When a Minnesota police officer was acquitted last week of manslaughter in the death of a motorist whose shooting was streamed live on Facebook, the jury apparently accepted the officer’s claim that he was in fear of his life at the time.
Now, the rest of the country has a chance to see a key piece of evidence in the case.
The Minnesota Bureau of Criminal Apprehension has released police dashcam footage of the July 6, 2016, shooting of Philando Castile by St. Anthony, Minnesota, police Officer Jeronimo Yanez, KMSP reported.
Castile’s death is well known to many Americans because the aftermath of the shooting was broadcast on Facebook by Castile’s girlfriend, Diamond Reynolds.
The police footage released Tuesday showed that within five seconds, a routine traffic stop turned into a shooting that would cause protests that turned into riots, and leave many Americans wondering what exactly happened.
Even with the release of this footage, it is unclear what led to the shooting. From a transcript of the audio, after Castile tells Yanez that he is legally carrying a firearm, Yanez says “don’t reach for it then.”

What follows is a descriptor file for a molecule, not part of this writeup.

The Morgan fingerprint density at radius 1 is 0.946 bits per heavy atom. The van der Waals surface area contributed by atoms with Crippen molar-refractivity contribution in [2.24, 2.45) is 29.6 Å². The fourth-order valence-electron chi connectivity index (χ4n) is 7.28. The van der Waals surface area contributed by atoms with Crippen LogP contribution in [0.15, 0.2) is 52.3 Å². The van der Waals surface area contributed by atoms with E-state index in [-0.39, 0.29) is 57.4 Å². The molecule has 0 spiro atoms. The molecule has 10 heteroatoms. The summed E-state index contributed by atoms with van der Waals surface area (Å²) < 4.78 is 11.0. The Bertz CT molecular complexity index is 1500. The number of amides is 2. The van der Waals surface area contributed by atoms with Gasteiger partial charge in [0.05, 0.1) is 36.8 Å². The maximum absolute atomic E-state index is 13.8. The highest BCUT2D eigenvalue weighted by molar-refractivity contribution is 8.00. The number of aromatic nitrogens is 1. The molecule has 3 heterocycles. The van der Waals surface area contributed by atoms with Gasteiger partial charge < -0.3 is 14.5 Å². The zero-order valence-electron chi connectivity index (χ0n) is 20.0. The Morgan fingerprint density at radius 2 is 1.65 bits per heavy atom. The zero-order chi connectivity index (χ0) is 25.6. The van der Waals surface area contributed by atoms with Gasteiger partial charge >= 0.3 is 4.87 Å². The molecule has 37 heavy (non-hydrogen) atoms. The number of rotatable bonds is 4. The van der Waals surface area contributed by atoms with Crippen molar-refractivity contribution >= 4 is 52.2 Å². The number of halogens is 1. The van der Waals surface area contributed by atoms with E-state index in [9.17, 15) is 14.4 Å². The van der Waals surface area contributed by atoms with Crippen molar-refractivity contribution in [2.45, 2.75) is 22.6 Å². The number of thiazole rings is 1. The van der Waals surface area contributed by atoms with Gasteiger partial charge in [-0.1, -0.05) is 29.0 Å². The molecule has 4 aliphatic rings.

Castile says that he isn’t pulling “it” out, and then Yanez fires seven shots into the car, killing Castile.
You can watch the footage here. WARNING: EXTREMELY GRAPHIC AND DISTURBING CONTENT.
According to Fox News, Yanez testified that he feared for his life after Castile did not comply with Yanez’s command to not pull out his weapon — though Castile’s girlfriend denies that Castile was drawing the gun.
Star Tribune reported that on the same day that a jury cleared Yanez of all charges, the city of St. Anthony fired him as a police officer.
“The City of St. Anthony has concluded that the public will be best served if Officer Yanez is no longer a police officer in our city,” said a statement released by the city.
“The city intends to offer Officer Yanez a voluntary separation agreement to help him transition to another career other than being a St. Anthony officer,” the statement read.
Unfortunately, we may never know exactly what happened during those fateful few seconds. Castile did have a permit to carry the firearm he had on him, but we will likely never know if he actually reached for the gun or not.
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